A rumor from The Next Web suggests that Apple and Broadcom have come to terms and the 2013 line of Macs will support 802.11ac Wi-Fi, an ultra-fast connectivity standard that should make Internet access on the next Macs much faster than on previous iterations.
Broadcom refers to 802.11ac Wi-Fi as “5G Wi-Fi” due to said unheard-of connectivity speeds. Broadcom claims that said standard would be capable of 1.3 Gbps data transfer thanks to its three-antenna setup. Previously, Apple had made several efforts to become one of the first adopters of 802.11ac Wi-Fi connectivity, but this standard has yet to be implemented in any one of the company’s Macs.
This would allow wireless speed to increase dramatically compared to the 802.11n technology found on present-generation Macs. 802.11n also makes use of three antennas, but connectivity speed is limited to only 450 Mbps.
According to The Next Web’s Matt Brian, although, negotiations seem to be quite promising with regards to the use of 802.11ac in the 2013 Macs, it still isn’t known whether Apple will use said 802.11ac chipsets in the next-generation iPhone, iPad or the rumored Apple TV.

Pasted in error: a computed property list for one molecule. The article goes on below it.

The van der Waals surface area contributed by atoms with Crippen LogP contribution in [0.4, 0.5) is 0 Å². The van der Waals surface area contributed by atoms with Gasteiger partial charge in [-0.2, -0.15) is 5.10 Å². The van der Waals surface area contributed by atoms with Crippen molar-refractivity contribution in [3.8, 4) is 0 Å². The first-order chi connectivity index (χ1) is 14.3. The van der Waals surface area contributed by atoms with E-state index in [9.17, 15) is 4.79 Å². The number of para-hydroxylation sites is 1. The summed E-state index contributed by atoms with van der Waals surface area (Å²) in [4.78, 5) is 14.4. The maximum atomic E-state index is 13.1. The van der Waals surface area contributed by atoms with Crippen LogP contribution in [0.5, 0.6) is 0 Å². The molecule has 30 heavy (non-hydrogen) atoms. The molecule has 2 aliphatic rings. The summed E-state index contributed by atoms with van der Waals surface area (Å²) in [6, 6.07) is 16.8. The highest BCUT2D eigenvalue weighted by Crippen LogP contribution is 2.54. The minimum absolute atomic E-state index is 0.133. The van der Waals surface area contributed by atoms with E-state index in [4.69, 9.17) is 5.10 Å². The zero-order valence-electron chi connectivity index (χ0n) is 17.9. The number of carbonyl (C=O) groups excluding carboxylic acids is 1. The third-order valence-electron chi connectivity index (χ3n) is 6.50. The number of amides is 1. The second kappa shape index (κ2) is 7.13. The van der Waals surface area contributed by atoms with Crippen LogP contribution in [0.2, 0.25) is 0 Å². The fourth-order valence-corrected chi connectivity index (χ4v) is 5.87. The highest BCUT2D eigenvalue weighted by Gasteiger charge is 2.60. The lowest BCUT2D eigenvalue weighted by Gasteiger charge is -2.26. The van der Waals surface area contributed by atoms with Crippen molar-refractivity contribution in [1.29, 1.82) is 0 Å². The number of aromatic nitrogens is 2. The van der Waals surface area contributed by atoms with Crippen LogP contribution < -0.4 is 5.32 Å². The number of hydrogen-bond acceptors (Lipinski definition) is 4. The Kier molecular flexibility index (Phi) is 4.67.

At any rate, Apple adopting this exciting new standard seems to be quite possible, if not now, then probably sometime in the next year or two. Way back in 1999, Apple was one of the first few companies to make use of Wi-Fi technology; it was then when the late Steve Jobs previewed a Wi-Fi connected notebook onstage as his “one more thing” for that year’s Macworld Expo.